A bunch of states decided to sue Cody Wilson’s company Defense Distributed after the Justice Department gave up its futile fight against the company. As part of this ongoing lawsuit a federal judge has extended the ban against Defense Distributed distributing its 3D printer designs for firearms:
A federal judge in Seattle issued an injunction today that blocks Defense Distributed from publishing its 3D-printed gun designs online. The move extends a temporary ban issued last month and the injunction will remain in place until a lawsuit brought forth by a number of state attorneys general is resolved. Washington, New York, New Jersey, Pennsylvania, Connecticut, Oregon, Maryland and Washington, DC signed onto the suit last month in an effort to reverse a US Department of State settlement that allowed the 3D gun designs to be published online. Eleven additional states joined the lawsuit earlier this month.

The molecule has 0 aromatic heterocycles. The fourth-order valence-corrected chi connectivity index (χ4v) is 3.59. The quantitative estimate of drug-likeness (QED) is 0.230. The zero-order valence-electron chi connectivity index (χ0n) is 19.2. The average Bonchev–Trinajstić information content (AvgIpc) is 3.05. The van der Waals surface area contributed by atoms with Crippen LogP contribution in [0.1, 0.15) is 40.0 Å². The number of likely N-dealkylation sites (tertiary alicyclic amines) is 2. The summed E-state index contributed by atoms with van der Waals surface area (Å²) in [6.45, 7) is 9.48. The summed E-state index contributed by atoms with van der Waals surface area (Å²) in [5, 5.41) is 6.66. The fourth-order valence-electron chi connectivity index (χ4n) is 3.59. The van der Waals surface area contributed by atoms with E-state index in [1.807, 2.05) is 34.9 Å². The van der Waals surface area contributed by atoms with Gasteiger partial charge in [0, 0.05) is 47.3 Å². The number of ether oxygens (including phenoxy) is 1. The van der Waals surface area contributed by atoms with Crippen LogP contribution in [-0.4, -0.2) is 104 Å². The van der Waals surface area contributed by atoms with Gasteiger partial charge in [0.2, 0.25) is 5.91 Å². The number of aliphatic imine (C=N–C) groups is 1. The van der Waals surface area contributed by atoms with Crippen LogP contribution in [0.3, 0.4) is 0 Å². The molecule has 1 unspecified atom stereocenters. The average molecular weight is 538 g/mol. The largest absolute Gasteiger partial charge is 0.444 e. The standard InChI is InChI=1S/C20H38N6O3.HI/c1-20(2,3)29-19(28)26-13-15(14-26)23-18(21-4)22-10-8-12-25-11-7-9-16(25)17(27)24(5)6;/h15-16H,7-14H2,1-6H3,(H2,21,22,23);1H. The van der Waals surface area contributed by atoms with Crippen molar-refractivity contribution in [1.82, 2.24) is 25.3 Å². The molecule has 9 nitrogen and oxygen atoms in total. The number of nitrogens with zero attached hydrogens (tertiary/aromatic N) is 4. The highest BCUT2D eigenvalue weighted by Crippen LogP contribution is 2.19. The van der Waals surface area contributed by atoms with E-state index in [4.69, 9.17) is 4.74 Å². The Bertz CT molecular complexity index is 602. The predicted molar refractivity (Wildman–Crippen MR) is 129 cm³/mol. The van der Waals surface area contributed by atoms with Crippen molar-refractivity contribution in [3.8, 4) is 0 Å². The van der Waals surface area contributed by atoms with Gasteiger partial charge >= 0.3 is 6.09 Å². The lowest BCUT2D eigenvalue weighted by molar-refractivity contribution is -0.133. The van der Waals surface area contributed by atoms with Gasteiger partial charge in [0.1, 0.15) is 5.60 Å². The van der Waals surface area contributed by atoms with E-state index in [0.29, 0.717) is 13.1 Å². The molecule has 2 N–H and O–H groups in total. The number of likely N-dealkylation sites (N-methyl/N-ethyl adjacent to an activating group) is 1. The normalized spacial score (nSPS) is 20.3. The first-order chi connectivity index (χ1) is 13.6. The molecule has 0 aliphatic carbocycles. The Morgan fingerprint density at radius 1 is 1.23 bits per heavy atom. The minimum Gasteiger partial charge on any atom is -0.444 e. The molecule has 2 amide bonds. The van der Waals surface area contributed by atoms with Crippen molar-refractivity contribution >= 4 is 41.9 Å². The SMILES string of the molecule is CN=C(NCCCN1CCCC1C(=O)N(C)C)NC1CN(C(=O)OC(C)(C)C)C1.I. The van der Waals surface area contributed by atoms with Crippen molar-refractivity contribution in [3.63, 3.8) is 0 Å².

Gun control advocates, who have never been the sharpest tools in the shed, are celebrating this ruling. In their fantasy land where laws have power they view this judge’s ruling as a strike against 3D printed firearms. The problem is that this ruling, just like the previous ruling it extends, is meaningless because you can find the designs all over the Internet.
What gun control advocates and the states that are bringing this lawsuit against Defense Distributed fail to understand is that the gun control debate is over. Once guns became data that could be uploaded to the Internet the ability to control them ceased to exist. It doesn’t matter what the outcome of this lawsuit is, the files released by Defense Distributed will remain available.